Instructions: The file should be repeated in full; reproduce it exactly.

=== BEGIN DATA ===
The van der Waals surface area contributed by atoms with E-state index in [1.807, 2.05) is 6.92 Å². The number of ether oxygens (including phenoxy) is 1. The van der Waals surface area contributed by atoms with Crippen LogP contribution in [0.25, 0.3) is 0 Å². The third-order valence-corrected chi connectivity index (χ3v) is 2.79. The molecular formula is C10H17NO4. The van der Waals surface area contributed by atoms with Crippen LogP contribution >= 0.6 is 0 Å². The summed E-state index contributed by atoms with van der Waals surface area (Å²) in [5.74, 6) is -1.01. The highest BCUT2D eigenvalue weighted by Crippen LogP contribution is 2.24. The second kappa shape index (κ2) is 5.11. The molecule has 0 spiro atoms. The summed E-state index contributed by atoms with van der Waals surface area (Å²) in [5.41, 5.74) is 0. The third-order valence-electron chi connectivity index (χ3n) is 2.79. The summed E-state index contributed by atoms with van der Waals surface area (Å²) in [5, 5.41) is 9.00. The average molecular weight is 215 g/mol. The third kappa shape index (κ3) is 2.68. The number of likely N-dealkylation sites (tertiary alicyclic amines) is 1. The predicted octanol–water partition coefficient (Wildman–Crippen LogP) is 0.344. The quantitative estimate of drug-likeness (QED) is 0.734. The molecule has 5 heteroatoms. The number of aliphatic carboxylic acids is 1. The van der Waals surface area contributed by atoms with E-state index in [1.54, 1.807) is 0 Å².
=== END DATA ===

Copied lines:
The van der Waals surface area contributed by atoms with E-state index in [1.807, 2.05) is 6.92 Å². The number of ether oxygens (including phenoxy) is 1. The van der Waals surface area contributed by atoms with Crippen LogP contribution in [0.25, 0.3) is 0 Å². The third-order valence-corrected chi connectivity index (χ3v) is 2.79. The molecular formula is C10H17NO4. The van der Waals surface area contributed by atoms with Crippen LogP contribution >= 0.6 is 0 Å². The summed E-state index contributed by atoms with van der Waals surface area (Å²) in [5.74, 6) is -1.01. The highest BCUT2D eigenvalue weighted by Crippen LogP contribution is 2.24. The second kappa shape index (κ2) is 5.11. The molecule has 0 spiro atoms. The summed E-state index contributed by atoms with van der Waals surface area (Å²) in [5.41, 5.74) is 0. The third-order valence-electron chi connectivity index (χ3n) is 2.79. The summed E-state index contributed by atoms with van der Waals surface area (Å²) in [5, 5.41) is 9.00. The average molecular weight is 215 g/mol. The third kappa shape index (κ3) is 2.68. The number of likely N-dealkylation sites (tertiary alicyclic amines) is 1. The predicted octanol–water partition coefficient (Wildman–Crippen LogP) is 0.344. The quantitative estimate of drug-likeness (QED) is 0.734. The molecule has 5 heteroatoms. The number of aliphatic carboxylic acids is 1. The van der Waals surface area contributed by atoms with E-state index in [1.54, 1.807) is 0 Å².